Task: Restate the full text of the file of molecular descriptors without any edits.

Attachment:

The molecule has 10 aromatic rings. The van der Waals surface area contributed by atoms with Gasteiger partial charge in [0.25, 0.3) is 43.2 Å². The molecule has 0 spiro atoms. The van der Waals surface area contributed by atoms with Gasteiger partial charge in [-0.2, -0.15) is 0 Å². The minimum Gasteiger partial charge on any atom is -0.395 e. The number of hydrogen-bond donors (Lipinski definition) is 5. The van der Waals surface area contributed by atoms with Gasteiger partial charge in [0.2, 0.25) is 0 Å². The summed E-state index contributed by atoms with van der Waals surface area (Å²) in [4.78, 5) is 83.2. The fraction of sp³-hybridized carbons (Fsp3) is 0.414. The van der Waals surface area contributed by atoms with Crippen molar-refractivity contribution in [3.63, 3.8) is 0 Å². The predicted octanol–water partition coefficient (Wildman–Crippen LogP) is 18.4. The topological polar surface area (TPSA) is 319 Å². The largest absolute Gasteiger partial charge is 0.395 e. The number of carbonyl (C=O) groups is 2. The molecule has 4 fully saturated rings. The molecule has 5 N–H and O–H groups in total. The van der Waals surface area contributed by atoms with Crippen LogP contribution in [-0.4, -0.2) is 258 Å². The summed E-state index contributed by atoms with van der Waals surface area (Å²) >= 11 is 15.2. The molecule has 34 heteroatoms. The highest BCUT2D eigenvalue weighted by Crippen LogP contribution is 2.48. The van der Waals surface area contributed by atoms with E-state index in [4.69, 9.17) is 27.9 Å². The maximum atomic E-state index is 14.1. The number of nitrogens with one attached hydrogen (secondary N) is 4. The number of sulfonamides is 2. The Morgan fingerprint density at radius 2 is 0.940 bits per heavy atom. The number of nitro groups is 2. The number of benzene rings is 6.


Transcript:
The molecule has 10 aromatic rings. The van der Waals surface area contributed by atoms with Gasteiger partial charge in [0.25, 0.3) is 43.2 Å². The molecule has 0 spiro atoms. The van der Waals surface area contributed by atoms with Gasteiger partial charge in [-0.2, -0.15) is 0 Å². The minimum Gasteiger partial charge on any atom is -0.395 e. The number of hydrogen-bond donors (Lipinski definition) is 5. The van der Waals surface area contributed by atoms with Gasteiger partial charge in [0.2, 0.25) is 0 Å². The summed E-state index contributed by atoms with van der Waals surface area (Å²) in [4.78, 5) is 83.2. The fraction of sp³-hybridized carbons (Fsp3) is 0.414. The van der Waals surface area contributed by atoms with Crippen molar-refractivity contribution in [3.63, 3.8) is 0 Å². The predicted octanol–water partition coefficient (Wildman–Crippen LogP) is 18.4. The topological polar surface area (TPSA) is 319 Å². The largest absolute Gasteiger partial charge is 0.395 e. The number of carbonyl (C=O) groups is 2. The molecule has 4 fully saturated rings. The molecule has 5 N–H and O–H groups in total. The van der Waals surface area contributed by atoms with Crippen LogP contribution in [-0.4, -0.2) is 258 Å². The summed E-state index contributed by atoms with van der Waals surface area (Å²) >= 11 is 15.2. The molecule has 34 heteroatoms. The highest BCUT2D eigenvalue weighted by Crippen LogP contribution is 2.48. The van der Waals surface area contributed by atoms with E-state index in [4.69, 9.17) is 27.9 Å². The maximum atomic E-state index is 14.1. The number of nitrogens with one attached hydrogen (secondary N) is 4. The number of sulfonamides is 2. The Morgan fingerprint density at radius 2 is 0.940 bits per heavy atom. The number of nitro groups is 2. The number of benzene rings is 6.